In the increasingly competitive staffing and recruiting industry environment, staffing and recruiting firms both large and small are looking for a way to differentiate themselves. Quite possibly one of the most important strategic marketing tools a staffing firm can have is an effective and interactive Web site.
Why is it so important? According to David Tallerman, eMarketer Senior Analyst, savvy B2B companies (that's your customers) use the Internet as the central channel for most marketing objectives. In the eMarketer article, 'B2B Ain't What It Used to Be,' the primary marketing goals of Internet marketing are:
• Customer acquisition
• Driving sales
• Brand awareness
• Lead generation
• Customer retention
Recognizing the Internet's strategic value is one thing, developing and integrating a Web site for your firm that will work for your business is often another. Most staffing firms lack the specific skills necessary to create and maintain a sophisticated and professionally effective Web site. So it's time to turn to professionals who do have the skills. The question then is: How do you select a Web site vendor? For the purposes of this article we will look at some key points you need to consider, these include:
1. What business goals do you want to achieve?
2. What Web development, technology, site hosting, support skills and capabilities does the vendor have?
3. How will the vendor make ongoing site updates easy for you to make?
4. What methods will the vendor use to assure you of on-track, on-time and on-budget delivery?
5. What experience does the vendor have that would help your site achieve your goals?
The first question you should ask yourself is, 'What do I want the site to do for my business?' Web sites are a key communications tool for any business that wants to be competitive in the staffing and recruiting marketplace. A Web site can look nice, but if it doesn't work for your business, what is the point? A static page with stunning photography isn't going to improve your business operations. Make sure you look at sites that have some of the functionality you would like to include in your site.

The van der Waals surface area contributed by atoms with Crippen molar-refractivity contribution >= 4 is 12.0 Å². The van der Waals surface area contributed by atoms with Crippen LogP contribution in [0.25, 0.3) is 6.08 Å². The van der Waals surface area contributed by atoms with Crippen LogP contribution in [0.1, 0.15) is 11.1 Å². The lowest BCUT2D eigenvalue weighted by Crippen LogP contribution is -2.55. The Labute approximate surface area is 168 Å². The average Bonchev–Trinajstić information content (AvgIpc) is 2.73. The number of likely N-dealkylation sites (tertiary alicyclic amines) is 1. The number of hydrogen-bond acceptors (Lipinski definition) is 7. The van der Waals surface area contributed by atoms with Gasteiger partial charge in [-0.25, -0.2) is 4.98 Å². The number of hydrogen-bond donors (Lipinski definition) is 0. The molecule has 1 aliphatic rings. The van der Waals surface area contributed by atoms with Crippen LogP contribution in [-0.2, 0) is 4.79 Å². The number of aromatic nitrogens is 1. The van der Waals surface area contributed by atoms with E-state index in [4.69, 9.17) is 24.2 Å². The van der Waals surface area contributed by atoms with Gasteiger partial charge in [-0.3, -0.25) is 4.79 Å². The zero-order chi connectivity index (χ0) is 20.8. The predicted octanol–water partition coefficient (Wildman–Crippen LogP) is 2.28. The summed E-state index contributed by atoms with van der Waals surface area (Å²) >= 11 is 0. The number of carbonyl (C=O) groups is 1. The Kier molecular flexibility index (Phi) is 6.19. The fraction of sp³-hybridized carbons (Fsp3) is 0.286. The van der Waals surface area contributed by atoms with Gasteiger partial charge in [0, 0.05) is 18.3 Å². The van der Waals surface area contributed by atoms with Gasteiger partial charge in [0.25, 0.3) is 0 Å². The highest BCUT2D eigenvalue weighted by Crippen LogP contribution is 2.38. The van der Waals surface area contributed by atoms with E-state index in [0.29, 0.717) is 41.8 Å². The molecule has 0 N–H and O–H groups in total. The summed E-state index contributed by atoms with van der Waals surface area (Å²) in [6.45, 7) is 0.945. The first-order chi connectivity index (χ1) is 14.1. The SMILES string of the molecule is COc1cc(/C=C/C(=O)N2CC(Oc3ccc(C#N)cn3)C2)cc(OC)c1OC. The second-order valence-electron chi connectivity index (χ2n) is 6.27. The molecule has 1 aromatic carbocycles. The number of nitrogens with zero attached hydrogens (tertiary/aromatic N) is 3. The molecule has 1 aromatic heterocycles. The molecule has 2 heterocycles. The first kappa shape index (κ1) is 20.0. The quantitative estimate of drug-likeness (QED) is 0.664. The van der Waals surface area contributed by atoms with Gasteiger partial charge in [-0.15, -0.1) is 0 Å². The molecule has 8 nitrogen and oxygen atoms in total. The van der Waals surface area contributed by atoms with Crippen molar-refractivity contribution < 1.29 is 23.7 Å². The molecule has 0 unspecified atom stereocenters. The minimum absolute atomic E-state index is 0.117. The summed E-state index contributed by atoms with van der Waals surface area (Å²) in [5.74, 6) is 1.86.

Functional interactive elements can include: 'contact us' forms, client or contingent workforce logins to conduct specific tasks, document downloads, online applications and/or the ability to upload a resume to your site. These ideas are just the tip of the iceberg. Have a brainstorming session with your key team members and come up with features that will specifically work for your business.
In tandem with the functionality you want from your site, make sure to research your vendor's technological expertise. What technologies are they using to create client sites? With a myriad of Web design software out there, be sure that you are getting the most bang for your buck. Do they use Microsoft .NET technology or something else? On a related subject, ask your vendor about hosting options. This is generally preferable to hosting and managing the site yourself or through another third party. In addition, don't forget to ask about ongoing support and service capabilities.
Keep in mind that your Web site is your online presence, not your vendor's. Do you have the ability to edit your content to keep your content fresh and up-to-date? Is it easy for 'non-Web-savvy' staff you designate as Webmasters to make minor changes, add pages, and the like? Nothing is less impressive than a site that last posted company news three years ago. Think of your site as a dynamic marketing tool, changing to keep up with your business.
Another key aspect to look at is a vendor's methodology. How do they plan to role out your Web site? Look for vendors that can provide you a step-by-step process that ensures that no details or items are overlooked. Ask for previous client references. A vendor with a solid track record of getting their projects done how and when the clients wants is a vendor that should be considered in your final evaluation.
When looking at Web site development vendors, keep in mind one thing. The better they know your business, the better your site's going to be in the long run. Be sure to ask them what types of companies they have worked with before and more specifically, have they ever worked with staffing and/or recruiting firms? A vendor that is familiar with the staffing industry and a staffing firm's needs and business workflow will generally 'get' the B2B needs and the core functionality you will need for your site.
More importantly, they will be able to meet your Internet marketing needs by focusing on your target audience because they know how you do business. And by focusing on your target audience your clients and contingent workforce, your Web site will be a success.
David McCullough is Director of Operations for VCG. He is responsible for customer support, training, implementation, consulting and migration services. Prior to joining VCG in 1997, David held positions within Randstad Staffing North America including branch operations and sales, as well as in the corporate office as a part of the Training and Development team. He holds a B.S. and a M.Ed. degree from Auburn University. To contact David, email him at: email@example.com.